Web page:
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FILE PHOTO: Japan's Prime Minister Shinzo Abe speaks on reports of the launch of a North Korean missile to reporters , at his official residence in Tokyo, Japan May 29, 2017. REUTERS/Toru Hanai/File Photo


By Kaori Kaneko and Elaine Lies

TOKYO (Reuters) - Japanese Prime Minister Shinzo Abe will reshuffle his cabinet and party leaders early next month, moving to shore up his worst levels of popular support since returning to power in 2012, following a historic loss in a Tokyo assembly election.

Last week's loss, delivered by a novice political group, spotlights Abe's potential vulnerability after nearly five years in power, with many blaming voter perceptions of arrogance on his part and that of his powerful Chief Cabinet Secretary, Yoshihide Suga.

Opinion polls on Monday showed Abe's popularity at its lowest since he returned to power late in 2012, with support of 36 percent in one conducted by the conservative Yomiuri Shimbun newspaper - tumbling from 49 percent a month earlier.

Another, in the liberal Asahi, found support of 33 percent, a slide from 38 percent from a week earlier, with 60 percent of independent voters not supporting Abe's cabinet - numbers Suga said the premier was aware of.

"I believe he wants to sincerely accept this as the voice of the people," Suga told a news conference, adding that the administration needed to "be even more earnest" about tasks such as rebuilding the economy.

Abe, in Europe for a summit of leaders of the G20 grouping of nations, told travelling media he would retain core officials in the reshuffle of the cabinet and ruling Liberal Democratic Party (LDP) officials planned for August.

"I will reshuffle the LDP leadership and the Cabinet members early next month, aiming to renew peoples' feelings," Jiji news agency quoted Abe as saying in Stockholm.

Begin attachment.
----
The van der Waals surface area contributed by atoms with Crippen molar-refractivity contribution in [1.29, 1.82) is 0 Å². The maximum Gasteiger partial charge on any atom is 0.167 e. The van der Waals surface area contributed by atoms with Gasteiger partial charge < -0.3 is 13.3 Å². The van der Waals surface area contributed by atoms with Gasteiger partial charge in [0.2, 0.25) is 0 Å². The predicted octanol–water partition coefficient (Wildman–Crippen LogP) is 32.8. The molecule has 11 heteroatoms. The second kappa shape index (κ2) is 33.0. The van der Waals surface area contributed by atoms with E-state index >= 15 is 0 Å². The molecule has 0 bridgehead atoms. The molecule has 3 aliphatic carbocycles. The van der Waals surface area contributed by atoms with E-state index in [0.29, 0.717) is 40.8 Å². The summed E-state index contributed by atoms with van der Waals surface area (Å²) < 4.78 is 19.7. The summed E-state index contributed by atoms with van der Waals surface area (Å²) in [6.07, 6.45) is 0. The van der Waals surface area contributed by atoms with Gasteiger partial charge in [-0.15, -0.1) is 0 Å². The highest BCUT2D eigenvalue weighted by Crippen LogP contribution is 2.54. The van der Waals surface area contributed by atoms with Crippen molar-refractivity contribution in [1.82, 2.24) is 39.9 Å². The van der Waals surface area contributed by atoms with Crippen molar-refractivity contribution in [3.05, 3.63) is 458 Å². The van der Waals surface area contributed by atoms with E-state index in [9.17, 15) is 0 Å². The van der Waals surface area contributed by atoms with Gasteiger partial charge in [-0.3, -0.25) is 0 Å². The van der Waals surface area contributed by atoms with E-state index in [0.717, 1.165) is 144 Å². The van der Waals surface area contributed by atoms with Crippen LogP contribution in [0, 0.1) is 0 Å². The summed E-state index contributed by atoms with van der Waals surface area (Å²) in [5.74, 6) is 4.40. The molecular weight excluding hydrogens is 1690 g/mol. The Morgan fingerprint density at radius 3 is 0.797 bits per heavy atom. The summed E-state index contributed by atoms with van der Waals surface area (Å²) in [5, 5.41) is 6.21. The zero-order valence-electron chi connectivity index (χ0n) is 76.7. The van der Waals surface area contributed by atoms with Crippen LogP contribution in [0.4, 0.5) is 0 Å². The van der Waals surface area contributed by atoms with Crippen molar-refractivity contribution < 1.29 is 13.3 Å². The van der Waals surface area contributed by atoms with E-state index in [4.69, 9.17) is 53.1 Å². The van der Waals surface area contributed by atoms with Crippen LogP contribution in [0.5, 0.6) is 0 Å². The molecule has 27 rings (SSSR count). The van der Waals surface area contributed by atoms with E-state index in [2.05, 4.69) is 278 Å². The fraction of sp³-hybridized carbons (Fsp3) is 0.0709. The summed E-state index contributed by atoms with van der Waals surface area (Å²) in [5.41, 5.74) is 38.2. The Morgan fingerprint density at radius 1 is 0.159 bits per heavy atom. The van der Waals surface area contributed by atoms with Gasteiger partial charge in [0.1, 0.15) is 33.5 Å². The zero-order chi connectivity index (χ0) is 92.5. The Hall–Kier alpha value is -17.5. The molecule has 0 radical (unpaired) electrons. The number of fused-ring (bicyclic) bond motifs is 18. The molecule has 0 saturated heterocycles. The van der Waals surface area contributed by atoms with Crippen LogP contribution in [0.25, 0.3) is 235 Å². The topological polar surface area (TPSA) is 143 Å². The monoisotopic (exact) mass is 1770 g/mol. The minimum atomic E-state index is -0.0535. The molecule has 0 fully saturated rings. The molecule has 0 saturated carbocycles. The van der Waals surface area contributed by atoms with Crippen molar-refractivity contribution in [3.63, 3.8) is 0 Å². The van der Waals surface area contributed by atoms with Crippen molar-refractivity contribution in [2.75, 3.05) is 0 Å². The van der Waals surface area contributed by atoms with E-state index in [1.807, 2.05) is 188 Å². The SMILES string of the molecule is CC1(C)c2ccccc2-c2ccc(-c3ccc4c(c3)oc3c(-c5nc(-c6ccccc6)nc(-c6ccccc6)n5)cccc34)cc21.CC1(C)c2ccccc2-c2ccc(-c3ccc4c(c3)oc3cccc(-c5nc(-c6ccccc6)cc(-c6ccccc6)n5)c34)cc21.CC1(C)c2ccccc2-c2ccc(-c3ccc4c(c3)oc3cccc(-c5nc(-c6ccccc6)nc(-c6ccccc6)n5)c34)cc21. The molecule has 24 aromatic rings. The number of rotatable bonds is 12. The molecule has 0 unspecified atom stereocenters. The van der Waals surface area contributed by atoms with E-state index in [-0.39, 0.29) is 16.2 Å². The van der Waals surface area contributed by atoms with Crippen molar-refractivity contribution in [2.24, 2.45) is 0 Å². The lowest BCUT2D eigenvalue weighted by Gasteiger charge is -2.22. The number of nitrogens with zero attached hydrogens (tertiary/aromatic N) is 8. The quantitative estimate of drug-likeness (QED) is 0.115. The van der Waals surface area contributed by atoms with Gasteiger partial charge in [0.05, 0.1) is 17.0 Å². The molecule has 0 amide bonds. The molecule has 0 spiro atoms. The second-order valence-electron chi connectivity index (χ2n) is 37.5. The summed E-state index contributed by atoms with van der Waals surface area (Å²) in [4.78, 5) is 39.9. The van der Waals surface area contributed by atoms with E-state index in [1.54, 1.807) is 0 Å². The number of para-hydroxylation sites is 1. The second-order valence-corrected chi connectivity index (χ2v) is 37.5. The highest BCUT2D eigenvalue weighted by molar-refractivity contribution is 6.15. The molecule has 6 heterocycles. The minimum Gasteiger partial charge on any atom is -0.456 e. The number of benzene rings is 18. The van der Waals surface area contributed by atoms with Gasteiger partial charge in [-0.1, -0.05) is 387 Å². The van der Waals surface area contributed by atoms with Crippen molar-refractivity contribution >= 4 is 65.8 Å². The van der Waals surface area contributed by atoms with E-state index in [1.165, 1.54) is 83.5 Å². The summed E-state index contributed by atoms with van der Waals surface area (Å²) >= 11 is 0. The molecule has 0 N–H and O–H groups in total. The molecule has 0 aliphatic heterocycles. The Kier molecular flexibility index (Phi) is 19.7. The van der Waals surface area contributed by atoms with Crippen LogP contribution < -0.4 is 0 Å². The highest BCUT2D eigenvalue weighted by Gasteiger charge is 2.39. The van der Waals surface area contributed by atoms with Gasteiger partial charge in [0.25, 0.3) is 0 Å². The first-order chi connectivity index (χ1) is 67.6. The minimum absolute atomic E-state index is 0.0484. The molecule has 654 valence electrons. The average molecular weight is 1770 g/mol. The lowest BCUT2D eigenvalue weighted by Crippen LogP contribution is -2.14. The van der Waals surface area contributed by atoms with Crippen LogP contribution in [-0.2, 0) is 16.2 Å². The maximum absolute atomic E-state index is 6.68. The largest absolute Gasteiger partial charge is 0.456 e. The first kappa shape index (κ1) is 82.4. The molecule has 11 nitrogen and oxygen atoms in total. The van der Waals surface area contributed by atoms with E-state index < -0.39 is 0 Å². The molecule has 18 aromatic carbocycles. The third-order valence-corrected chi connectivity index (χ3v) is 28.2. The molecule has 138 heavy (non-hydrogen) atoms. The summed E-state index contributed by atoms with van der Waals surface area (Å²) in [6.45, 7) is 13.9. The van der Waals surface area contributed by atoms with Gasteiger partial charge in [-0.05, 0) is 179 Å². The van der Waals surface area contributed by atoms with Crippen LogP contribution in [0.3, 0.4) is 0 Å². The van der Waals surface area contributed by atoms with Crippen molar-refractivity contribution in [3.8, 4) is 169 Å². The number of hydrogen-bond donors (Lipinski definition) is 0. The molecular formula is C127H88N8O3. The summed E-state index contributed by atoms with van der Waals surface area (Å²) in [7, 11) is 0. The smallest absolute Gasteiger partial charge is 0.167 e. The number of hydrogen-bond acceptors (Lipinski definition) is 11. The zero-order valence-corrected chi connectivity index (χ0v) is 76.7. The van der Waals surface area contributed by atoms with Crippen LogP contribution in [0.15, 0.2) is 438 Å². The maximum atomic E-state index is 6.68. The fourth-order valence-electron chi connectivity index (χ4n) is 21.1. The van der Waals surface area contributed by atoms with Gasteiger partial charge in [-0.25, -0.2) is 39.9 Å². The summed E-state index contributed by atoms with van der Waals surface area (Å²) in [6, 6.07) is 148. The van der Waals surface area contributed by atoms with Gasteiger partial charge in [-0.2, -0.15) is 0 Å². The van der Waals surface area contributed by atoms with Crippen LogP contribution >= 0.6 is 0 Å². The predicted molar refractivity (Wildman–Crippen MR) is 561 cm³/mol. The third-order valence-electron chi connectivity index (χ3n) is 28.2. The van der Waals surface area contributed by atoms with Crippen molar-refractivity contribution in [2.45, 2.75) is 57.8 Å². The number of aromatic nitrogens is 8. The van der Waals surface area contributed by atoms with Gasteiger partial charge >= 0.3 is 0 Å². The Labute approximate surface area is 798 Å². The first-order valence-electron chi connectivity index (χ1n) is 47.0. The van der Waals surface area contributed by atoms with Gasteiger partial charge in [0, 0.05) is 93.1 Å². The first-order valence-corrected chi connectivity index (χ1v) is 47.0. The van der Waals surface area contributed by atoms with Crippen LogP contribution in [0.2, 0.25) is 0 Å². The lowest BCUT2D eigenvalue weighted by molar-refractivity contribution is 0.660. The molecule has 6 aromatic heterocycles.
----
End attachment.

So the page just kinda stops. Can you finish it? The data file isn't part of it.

"Stability is extremely important to deliver results. The core structure of the Cabinet should not be changed so often."

Japanese media said the remarks mean he will retain Deputy Prime Minister Taro Aso, who also serves as finance minister, along with Suga and LDP number two Toshihiro Nikai, while ditching gaffe-prone Defence Minister Tomomi Inada.

He also said he would skip a planned visit to Estonia and would arrive back in Japan a day early to visit the flood-devastated southwest.

Reshuffling the cabinet is a step often taken by beleaguered leaders to repair popularity, but Suga denied that was the case.

"The prime minister is himself selecting the best person for each job in order to achieve what we have to do," he said.

Exactly a year ago, Abe's ruling bloc stormed to a landslide victory in an election for parliament's upper house, despite concerns over his economic policies and plans to revise the nation's postwar constitution.

His administration has since been battered by a scandal over suspicions of favouritism to a friend's business, verbal gaffes by cabinet ministers and concerns about Abe's intentions to revise the constitution.

He faced another challenge on Monday, when former vice education minister Kihei Maekawa testified to parliamentary panels on concerns Abe may have intervened to help win approval for a veterinary school run by an education group whose director, Kotaro Kake, is a friend.

Abe has repeatedly denied doing Kake any favours.

On July 2, Tokyo Governor Yuriko Koike's novice Tokyo Citizens First party and its allies - including the LDP's national coalition partner - won a landslide victory in the assembly election, taking 79 of the 127 seats up for grabs.

The LDP got 23 seats, its worst ever result in the capital and less than half its pre-vote tally.

(Additional reporting by Kiyoshi Takenaka,; Editing by Clarence Fernandez)

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